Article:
The dog days of summer are not often busy ones for transit news in New York City. Faulty subway air conditioning usually dominates complaints as the general malaise of sweltering platforms and sub-par service settles in. But this year, with the 2019 L train closure inching ever closer, August will host a transit hearing. Scheduled for Monday at 5 p.m., the MTA will host a public comment session on its latest and greatest Supplemental Environmental Assessment statement concerning the mitigation plans for the L train shutdown.
The document itself has been available online for a few weeks and has a bit of a controversial history as it was not published until well after a group of West Village residents filed a controversial lawsuit against the MTA, NYC DOT and Federal Transit Administration over the L train shutdown. As I wrote in April, I don’t believe this suit has much merit, and in recent court filings, the defendants have argued to dismiss the suit entirely. Essentially, the MTA, NYC DOT and the FTA have all claimed that Arthur Schwartz and his plaintiffs do not have standing, are asserting claims not yet ready for adjudication and/or has gotten the facts wrong in multiple filings.
I’m amused by that last part, but it’s neither here nor there right now. Soon the judge will likely dismiss the case, but it hasn’t been without its successes. Notably, the MTA has axed plans to install a platform edge door trial at the L train’s 3rd Ave. stop to fund ADA upgrades at the L train’s closed stations. This decision was the right one, and it came out directly as a result of the lawsuit.
Second, the feds and the MTA released the Supplemental Environmental Assessment that forms the basis for Monday’s public comment session and was a major element of Schwartz’s lawsuit. With the EA on hand and the finding that the MTA/NYC DOT mitigation plan will be more beneficial to the city while creating to significant adverse impacts, Schwartz’s main claim essentially disappears. He could re-file a suit alleging that the EA is wrong, but judges overwhelming give deference to government agencies in their findings in these types of assessments. It’s unlikely Schwartz was succeed in stopping any of the mitigation plans on substantive grounds so long as the government follows the right procedures in making their determination.
But my legal analysis aside, the EA is an interesting document but not for the reasons you may suspect. By and large, it doesn’t tell us anything we don’t already know and haven’t heard over and over again from the MTA. It charts in painstaking detail the various mitigation plans (which the MTA distilled into a handy PDF visual a few days ago). But I found a few parts worth examining. First, the main document uses the “temporary” 409 times in about 125 pages. The MTA and FTA have gone out of their way to underscore how the mitigation plans — the 14th St. busway, the bike lanes on adjacent streets, the HOV restrictions across the Williamsburg Bridge, the Brooklyn-Manhattan bus routes, all of it — are temporary. This too is designed to head off a lawsuit claiming the L train shutdown is serving as cover for the city to implement transit improvements without following the painstakingly long and arduous Community Board process. If these measures prove successful, the city should push to make some of them permanent, but that’s a story for another day.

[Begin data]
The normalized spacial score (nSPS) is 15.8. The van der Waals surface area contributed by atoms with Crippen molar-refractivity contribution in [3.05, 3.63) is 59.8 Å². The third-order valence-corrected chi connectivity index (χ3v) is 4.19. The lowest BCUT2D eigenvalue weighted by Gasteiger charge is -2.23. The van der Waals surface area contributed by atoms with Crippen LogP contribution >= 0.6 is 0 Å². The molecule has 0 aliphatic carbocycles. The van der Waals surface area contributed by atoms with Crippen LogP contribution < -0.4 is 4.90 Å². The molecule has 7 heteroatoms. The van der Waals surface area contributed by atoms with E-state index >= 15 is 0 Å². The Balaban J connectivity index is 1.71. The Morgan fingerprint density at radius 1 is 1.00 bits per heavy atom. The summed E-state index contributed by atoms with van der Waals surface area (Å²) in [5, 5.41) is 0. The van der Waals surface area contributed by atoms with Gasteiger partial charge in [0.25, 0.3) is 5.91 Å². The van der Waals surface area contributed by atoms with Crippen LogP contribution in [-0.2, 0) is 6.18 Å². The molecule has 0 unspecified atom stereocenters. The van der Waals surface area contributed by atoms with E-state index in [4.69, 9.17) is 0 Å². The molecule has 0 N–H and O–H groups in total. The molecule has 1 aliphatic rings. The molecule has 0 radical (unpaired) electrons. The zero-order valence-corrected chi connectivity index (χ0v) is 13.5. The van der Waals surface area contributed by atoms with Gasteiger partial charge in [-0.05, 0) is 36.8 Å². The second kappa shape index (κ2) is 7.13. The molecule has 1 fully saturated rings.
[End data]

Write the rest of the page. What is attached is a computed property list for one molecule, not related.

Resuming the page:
The other part I found interesting is in the appendices [pdf], and it includes a detailed breakdown of the MTA’s alternatives analysis regarding the L train shutdown. Although the MTA had previously told the public that it had considered a one-tube-at-a-time approach to the work or a nights-and-weekends option, the agency had never gone into detail as to why it opted against either of these approaches until this Supplemental Environmental Assessment came out. First, the MTA readily dismissed the nights-and-weekends plan as technically infeasible. The overall timeline for work was up to a decade, and the agency determined that a 55-hour weekend window would be around 25-30 hours too short to ensure the air in the tunnel is free from silica dust, causing service delays well into the work week.
While the one-tube approach survived the first cut, the MTA determined that it failed on additional specific criteria. With just one tube of the L train open, the MTA worried about “severe overcrowding” and would have needed to implement significant mitigation plans as it will next year while completing work in 36 months rather than 15. “The only way to reduce L train overcrowding in this scenario would be to provide a robust alternative service plan of a similar magnitude to the one proposed for the double-track closure,” the document states. Ultimately, the single-track plan fared worse on every analytical criteria, and an overwhelming majority of L train riders preferred the shorter, full-time shutdown. It’s all laid out in print in painstaking detail, largely in response to Schwartz’s claims that the MTA hadn’t conducted (or released) this analysis.
Ultimately, this Supplemental Environmental Analysis document is one the MTA should have released from the get-go with the level of detail contained in the appendices. The agency opened itself up to potential lawsuits by not doing so, and an air of opacity settled around the project. This was a self-inflicted wound and one that should have been avoided. But with the EA public, the dirty laundry has been aired, and legal objections to the L train shutdown and mitigation plans should now be dismissed. And now how about extending that busway all the way across town?